Beginning in Genesis 3 sin becomes a primary player in rest of the Bible story. The redemption of man through the sacrifice of Jesus is the story of the Bible, and Genesis 3 explains the reason why such a plan for man’s redemption was necessary.
THE ENTRANCE OF SIN (3:1-7)
- Without explanation of his origin or nature, Moses begins writing about “the serpent” and his craftiness (1).
- Eve responds to the serpent that God has given them permission to eat from every tree except one. She even reveals that God’s instructions included the prohibition from even touching the fruit (2-3).
- Satan then goes for the kill by directly contradicting God: “You will not surely die” (4). Instead, according to the tempter, God knew that eating from the forbidden tree would open Eve’s eyes and make her like God (5) – something she already was (1:27)!
- Eve takes another look at the forbidden tree – with newly formed doubts about the character of God – and eats its fruit. She gave some to Adam, who was with her, and he ate some of it, too (6).
- Immediately, their eyes were opened (7).
THE CONFRONTATION WITH GOD (3:8-13)
- The sinful couple hears God walking in the garden, and their shame causes them to hide among the trees (8).
- When God asks Adam, “Where are you?” (9) he is not seeking information. He knows exactly what has happened and where they are. He is opening the conversation by giving them an opportunity to confess.
- Adam offers an honest response (10) that God probes further (11). At God’s specific question, Adam tries to deflect attention from himself and his actions to Eve and God (12). When God questions Eve, she tries to deflect attention to the serpent (13).
THE CONSEQUENCES OF SIN (3:14-19, 22-24)
- For the serpent (14-15)
- A physical curse (14): whatever the serpent’s form and beauty before this curse, from that day forward it would glide on its belly. The eating of dust is a graphic depiction of its humiliation, not an indication of diet.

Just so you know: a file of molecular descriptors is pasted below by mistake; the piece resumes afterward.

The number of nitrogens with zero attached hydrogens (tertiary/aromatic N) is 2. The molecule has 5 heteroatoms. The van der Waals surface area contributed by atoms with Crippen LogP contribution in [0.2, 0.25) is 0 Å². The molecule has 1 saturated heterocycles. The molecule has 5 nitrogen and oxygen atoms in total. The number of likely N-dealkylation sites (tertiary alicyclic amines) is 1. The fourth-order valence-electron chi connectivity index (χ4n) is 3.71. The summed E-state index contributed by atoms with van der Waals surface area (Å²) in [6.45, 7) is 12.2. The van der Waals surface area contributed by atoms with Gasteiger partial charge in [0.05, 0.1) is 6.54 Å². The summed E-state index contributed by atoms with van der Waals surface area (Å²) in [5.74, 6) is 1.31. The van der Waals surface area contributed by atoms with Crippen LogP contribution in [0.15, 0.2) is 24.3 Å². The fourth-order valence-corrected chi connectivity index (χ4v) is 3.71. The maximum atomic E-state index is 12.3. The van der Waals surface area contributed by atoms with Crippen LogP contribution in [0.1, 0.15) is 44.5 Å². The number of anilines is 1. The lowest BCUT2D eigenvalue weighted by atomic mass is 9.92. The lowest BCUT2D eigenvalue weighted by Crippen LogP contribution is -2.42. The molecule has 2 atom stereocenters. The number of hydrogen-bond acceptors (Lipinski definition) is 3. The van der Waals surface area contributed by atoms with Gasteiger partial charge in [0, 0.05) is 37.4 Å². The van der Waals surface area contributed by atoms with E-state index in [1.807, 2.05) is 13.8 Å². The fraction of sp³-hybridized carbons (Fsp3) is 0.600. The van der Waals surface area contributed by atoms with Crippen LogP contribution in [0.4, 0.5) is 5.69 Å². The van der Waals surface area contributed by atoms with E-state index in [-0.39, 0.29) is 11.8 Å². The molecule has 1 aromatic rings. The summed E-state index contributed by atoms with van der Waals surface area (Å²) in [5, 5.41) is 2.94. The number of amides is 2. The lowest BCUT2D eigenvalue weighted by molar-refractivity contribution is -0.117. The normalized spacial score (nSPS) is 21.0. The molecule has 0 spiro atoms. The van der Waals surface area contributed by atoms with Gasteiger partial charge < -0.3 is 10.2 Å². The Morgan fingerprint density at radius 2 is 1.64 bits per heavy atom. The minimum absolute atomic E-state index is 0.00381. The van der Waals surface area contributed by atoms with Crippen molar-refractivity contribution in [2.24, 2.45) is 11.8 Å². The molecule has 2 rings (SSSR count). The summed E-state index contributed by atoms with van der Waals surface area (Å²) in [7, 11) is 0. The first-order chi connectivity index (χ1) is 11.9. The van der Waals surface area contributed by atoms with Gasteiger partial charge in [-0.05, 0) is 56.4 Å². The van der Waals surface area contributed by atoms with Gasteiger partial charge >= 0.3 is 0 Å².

- A spiritual curse (15): a hostile relationship between Satan (and his seed) and the woman (and her seed) will ultimately end in Satan’s defeat.
- For the woman (16)
- The process of birthing children would be a difficult and painful one; but the joy of new life would be greater (John 16:21).
- The subordination of the wife to the authority of her husband was not instituted here (cf. 1 Tim. 2:13), but merely restated because Eve stepped over that boundary and Adam allowed it.
- For the man (17-19)
- The curse is placed on the earth, which would become man’s adversary, not yielding its life-giving fruit without his hard work and suffering (17-18). Paul later wrote that “the creation was subjected to futility, not willingly” (Rom. 8:20).
- And in the end, the earth would conquer him as he is buried in it and decays (19; cf. Ecc. 12:7).
- For all (22-24): separation from the tree of life.
THE COVERING (3:20-21)
- In a parenthetical statement, we learn that Adam named his wife “Eve” (life) because she was the mother of all living (20).
- In what seems on the surface to be a incidental act, we find one of the most profound – God clothed Adam and Eve with “garments of skin” (21), which may have been to emphasize the consequences of sin and the need for sin to be covered.